A local charity had a sale these last few days. They had a sale on picture frames. I don’t usually buy frames unless they are something very special, I am more concerned with what they hold and display. I purchased several frames with artworks included. Once again I buy because the artwork catches my eye and says something to me. So what did I buy. I bought a watercolour, an aquatint, and a pen and wash drawing. I’m sure these are not worth much money but they did catch my eye.
The first is what I consider to be a lovely and evocative watercolour by Beatrix Holm. This scene reminds me very much of some dear friends who have moved to Wales and live in countryside much like what is pictured here. Rolling hills, farms, winding roads, and copses. There are no sheep in this picture but there are where my friends live. An idyllic place into which one can see oneself retiring after ones working days. Walk the hills, enjoy a picnic lunch, watch clouds sail by, rest, relax and feel the wind on your face, the vitality of life which surrounds you and then to home to revel in and absorb the experience which you have just had. An experience one could have every day.
Many artist specialize in one medium although they may experiment with others. Beatrix Holm delved into aquatinting. Aquatinting is done by the application of acid to make marks on a copper or zinc plate. Aquatinting then uses a powdered rosin to create a tonal effect. The rosin is acid resistant and typically adhered to the plate by controlled heating. The tonal variation is controlled by the level of acid exposure over large areas, and thus the image is shaped by large sections at a time.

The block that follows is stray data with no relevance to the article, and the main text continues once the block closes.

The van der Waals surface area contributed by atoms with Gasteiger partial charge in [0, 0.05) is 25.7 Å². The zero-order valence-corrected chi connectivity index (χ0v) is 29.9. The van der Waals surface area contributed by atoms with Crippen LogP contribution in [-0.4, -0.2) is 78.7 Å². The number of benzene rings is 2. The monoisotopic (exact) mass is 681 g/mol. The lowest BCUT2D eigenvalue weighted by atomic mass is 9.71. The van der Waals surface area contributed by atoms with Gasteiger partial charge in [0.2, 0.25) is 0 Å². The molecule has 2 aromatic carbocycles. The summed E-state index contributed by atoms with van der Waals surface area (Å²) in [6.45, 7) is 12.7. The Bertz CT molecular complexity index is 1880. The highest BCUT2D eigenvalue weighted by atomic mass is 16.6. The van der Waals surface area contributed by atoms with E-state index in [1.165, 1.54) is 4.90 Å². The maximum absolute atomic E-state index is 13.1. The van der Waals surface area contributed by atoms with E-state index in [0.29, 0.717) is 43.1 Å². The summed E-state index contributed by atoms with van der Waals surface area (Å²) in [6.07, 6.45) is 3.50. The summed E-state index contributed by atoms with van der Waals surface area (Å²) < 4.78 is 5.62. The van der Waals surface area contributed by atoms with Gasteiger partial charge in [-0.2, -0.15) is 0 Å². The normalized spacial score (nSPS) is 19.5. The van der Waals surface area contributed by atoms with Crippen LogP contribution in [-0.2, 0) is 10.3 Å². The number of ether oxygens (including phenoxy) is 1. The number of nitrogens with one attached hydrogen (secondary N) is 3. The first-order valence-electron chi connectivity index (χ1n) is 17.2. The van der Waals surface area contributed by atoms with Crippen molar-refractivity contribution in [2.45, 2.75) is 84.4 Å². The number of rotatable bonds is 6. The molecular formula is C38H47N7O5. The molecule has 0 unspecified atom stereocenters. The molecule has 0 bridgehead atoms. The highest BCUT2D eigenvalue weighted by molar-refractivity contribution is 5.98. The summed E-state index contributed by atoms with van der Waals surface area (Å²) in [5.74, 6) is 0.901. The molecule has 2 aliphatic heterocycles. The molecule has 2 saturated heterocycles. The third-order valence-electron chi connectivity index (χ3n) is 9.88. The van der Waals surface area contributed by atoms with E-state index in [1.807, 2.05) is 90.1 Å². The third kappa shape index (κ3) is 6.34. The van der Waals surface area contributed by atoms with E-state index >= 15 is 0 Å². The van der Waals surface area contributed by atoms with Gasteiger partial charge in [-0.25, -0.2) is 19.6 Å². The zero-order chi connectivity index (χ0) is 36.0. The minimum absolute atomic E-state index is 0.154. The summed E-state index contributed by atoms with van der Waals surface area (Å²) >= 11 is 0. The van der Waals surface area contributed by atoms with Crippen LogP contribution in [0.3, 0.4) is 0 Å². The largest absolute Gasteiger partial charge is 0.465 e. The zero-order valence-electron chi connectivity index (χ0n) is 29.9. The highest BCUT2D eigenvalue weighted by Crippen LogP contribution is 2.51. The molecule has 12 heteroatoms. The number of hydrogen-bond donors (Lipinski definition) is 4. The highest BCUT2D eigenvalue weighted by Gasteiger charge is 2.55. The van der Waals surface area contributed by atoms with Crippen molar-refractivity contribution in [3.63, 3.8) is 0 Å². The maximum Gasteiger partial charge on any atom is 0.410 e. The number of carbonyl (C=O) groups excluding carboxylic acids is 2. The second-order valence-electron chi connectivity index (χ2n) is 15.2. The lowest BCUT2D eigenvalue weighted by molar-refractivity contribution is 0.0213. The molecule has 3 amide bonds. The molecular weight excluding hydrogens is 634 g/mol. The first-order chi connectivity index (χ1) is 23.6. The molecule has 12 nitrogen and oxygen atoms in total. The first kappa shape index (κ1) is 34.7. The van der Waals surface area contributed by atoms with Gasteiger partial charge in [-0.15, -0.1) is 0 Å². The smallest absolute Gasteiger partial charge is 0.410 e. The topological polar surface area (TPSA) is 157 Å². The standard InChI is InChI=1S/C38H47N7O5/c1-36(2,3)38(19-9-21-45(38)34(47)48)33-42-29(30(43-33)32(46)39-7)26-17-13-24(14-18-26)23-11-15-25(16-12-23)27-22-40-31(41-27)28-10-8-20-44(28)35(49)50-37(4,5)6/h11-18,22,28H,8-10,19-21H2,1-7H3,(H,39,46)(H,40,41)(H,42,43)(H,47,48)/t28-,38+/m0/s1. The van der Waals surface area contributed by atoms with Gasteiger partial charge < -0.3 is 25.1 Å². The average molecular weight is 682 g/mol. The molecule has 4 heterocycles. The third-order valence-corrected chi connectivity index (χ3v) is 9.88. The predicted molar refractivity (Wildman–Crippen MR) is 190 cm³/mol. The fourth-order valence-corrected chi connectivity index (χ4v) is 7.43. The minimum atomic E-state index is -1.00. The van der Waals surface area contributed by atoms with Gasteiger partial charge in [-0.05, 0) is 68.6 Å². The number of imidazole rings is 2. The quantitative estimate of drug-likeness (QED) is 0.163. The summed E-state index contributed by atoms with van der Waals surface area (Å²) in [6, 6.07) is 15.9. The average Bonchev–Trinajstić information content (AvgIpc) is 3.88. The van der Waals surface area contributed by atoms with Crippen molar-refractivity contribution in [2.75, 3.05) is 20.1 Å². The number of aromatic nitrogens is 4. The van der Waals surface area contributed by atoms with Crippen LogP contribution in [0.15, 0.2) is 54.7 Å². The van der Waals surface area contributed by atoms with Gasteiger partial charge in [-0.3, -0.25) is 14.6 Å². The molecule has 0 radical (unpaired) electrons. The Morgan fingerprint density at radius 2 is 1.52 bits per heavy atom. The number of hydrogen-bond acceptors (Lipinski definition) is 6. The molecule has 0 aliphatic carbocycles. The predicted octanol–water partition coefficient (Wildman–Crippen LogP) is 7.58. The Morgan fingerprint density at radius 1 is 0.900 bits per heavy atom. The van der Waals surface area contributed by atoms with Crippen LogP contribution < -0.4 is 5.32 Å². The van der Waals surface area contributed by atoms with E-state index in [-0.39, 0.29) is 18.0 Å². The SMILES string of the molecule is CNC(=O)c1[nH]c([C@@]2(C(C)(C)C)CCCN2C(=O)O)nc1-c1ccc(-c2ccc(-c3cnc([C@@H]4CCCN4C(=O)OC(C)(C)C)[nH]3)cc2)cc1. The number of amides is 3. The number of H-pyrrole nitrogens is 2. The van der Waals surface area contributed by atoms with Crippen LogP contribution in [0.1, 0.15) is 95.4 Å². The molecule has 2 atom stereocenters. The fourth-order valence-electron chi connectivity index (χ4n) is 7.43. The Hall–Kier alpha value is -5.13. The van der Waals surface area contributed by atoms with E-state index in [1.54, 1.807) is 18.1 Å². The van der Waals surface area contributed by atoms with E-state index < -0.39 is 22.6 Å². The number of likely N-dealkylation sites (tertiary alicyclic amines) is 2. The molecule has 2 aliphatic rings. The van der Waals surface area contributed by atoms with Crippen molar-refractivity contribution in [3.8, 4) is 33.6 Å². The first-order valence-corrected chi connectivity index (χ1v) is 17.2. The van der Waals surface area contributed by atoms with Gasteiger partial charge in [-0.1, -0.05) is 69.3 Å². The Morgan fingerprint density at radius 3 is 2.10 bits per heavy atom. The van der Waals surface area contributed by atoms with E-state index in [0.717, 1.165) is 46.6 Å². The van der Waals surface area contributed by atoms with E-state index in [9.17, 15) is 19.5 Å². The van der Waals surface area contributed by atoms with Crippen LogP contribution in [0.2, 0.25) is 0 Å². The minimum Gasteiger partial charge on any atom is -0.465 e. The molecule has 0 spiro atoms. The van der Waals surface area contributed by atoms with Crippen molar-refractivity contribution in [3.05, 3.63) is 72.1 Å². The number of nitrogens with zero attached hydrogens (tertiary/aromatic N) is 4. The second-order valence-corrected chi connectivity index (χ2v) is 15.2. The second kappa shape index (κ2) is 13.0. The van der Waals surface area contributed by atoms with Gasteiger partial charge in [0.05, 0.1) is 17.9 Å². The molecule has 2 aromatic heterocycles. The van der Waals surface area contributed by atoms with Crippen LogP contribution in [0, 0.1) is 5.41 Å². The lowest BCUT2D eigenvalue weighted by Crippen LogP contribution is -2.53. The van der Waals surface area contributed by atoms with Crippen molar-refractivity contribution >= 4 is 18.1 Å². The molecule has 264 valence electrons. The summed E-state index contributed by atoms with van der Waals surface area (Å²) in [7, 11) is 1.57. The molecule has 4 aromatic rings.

It is this exposure to varying amounts of acid which creates the different tones in the image. One can also etch onto the plate (before the acid exposure) an outline of the image or any aspects of the image which one might like to add definition to. Here is an aquatint of Barwick in Elmet Church in Yorkshire. The difference in tonality is plain to see but it does not appear that Beatrix Holm etched an outline or any other defining lines onto the plate. The church is seen from the north on which lies the cemetery. The tower of the church was used as a lookout for any enemy parachute incursions during WWII. One can visit the church today. I’m not sure how old this aquatint is but my guess would be that it was made around 1930.
And just for fun I will throw in a pen and wash drawing also. It is titled ‘Storm off the Fylde Coast’. The Fylde (Scandinavian for field) Coast is a coastal plain in western Lancashire. The city of Blackpool lies in the Fylde Coast.